KW Locks in Santos
Sergio Santos, one of the few bright spots for a mess of a White Sox team this season, received a big payday on Friday.
General manager Kenny Williams inked the right-handed reliever to a three-year deal worth $8.25 million with three club options that run through 2017.
Santos was drafted in the first round of the 2002 draft by the Arizona Diamondbacks as a shortstop and came over to Chicago as a free agent in 2009. He was traded briefly to the San Francisco Giants two months later, and traded back to the White Sox a week and a half after that.
Santos made the move from shortstop to pitcher in 2009 and after seven years in the minors as an infielder, made it up to the big leagues as a reliever after just one season.
Santos quietly dominated in 2010, chalking up 56 strikeouts in 51 innings with a 2.96 ERA.
Coming into spring training in 2011, it was a free-for-all in the newly stacked bullpen. Matt Thornton and Chris Sale were the hot names heading in, flamethrowing lefties who were favorites to snag ninth inning duties.
Jesse Crain was the top bullpen acquisition, signed from the Minnesota Twins.
Once again, Santos laid low.
He said he was using the spring to work on his command, lower his walk rate. If the closer position was open, he’d love to have a shot at it.
All Santos did was not allow a run all spring, the only White Sox pitcher who really impressed consistently in the Cactus League.
Thornton received large compensation in mid-March, essentially handing him the closer’s role, which was announced a week or so later.
But Thornton and Sale….in addition to every other bullpen arm, struggled early in the season – all but Santos.
He continued his scoreless streak from spring training into the regular season for his first 16 appearances and started earning ninth-inning duties in late April.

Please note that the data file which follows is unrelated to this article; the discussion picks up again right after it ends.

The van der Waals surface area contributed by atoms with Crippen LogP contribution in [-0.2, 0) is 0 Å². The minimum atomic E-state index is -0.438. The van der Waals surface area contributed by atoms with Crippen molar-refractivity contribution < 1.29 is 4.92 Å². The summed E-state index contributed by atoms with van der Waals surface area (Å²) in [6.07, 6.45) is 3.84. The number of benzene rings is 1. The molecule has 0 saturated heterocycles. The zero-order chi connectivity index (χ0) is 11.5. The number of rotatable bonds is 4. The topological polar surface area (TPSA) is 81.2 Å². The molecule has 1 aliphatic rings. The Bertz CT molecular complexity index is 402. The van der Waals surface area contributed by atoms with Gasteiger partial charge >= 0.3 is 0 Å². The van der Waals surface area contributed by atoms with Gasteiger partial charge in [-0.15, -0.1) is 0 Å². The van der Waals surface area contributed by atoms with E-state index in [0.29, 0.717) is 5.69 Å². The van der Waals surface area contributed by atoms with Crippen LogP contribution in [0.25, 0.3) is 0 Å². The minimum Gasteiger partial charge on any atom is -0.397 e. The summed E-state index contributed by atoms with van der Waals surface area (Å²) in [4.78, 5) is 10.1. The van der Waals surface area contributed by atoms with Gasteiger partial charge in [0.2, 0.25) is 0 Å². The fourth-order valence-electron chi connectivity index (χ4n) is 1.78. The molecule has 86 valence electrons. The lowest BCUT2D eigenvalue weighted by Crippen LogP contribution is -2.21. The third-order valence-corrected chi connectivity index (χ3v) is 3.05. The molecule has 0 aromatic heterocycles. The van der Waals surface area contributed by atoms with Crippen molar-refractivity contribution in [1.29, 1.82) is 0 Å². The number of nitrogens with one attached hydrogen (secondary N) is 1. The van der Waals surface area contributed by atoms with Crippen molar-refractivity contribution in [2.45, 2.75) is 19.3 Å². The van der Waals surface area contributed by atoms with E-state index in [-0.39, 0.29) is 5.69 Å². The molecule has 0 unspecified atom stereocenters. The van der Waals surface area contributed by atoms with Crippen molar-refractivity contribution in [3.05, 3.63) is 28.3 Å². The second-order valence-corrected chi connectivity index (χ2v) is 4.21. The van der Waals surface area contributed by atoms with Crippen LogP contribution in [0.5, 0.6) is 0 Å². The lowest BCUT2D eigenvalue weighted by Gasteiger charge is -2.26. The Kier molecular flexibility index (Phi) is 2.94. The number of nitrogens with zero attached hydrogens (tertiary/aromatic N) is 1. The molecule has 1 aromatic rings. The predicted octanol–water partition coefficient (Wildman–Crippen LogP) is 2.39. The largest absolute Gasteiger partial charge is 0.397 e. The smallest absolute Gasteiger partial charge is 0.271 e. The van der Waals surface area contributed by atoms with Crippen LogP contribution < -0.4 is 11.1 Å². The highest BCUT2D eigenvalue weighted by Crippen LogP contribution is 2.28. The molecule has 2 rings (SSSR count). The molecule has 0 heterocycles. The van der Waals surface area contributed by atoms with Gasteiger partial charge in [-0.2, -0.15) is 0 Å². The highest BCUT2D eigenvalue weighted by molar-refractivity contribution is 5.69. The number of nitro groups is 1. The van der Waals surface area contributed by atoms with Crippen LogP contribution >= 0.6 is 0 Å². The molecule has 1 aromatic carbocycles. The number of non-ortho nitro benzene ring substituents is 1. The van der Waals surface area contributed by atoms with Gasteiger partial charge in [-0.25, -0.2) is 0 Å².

Santos had his market correction, a four-run blow-up against the Dodgers on May 20, but settled right back down by putting up six goose eggs to follow up the nightmarish performance. He showed manager Ozzie Guillen that he had the closer’s mentality.
He finished 2011 with a 3.55 ERA, 92 strikeouts and 30 saves in 63 appearances – 63 1-3 IP.
Santos’ walk-rate decreased from 4.5/9 IP to 4.1 and his strikeout rate skyrocketed from 9.8/9 to 13.1 as he continues to master command of a devastating slider.
The future is bright for the 28-year-old and the White Sox made a great decision by rewarding his hard work and giving him incentive to continue to grow as the closer of the future.
Under the terms of the agreement, Santos will receive $1 million in 2012, $2.75 million in 2013 and $3.75 million in 2014. The White Sox hold a $6-million club option in 2015, an $8-million option in 2016 and an $8.75-million option in 2017. Santos was scheduled to be arbitration eligible following the 2012 season and eligible for free agency following the 2015 season.
Santos will receive a $750,000 buyout payment if any of the three club options are declined by the club.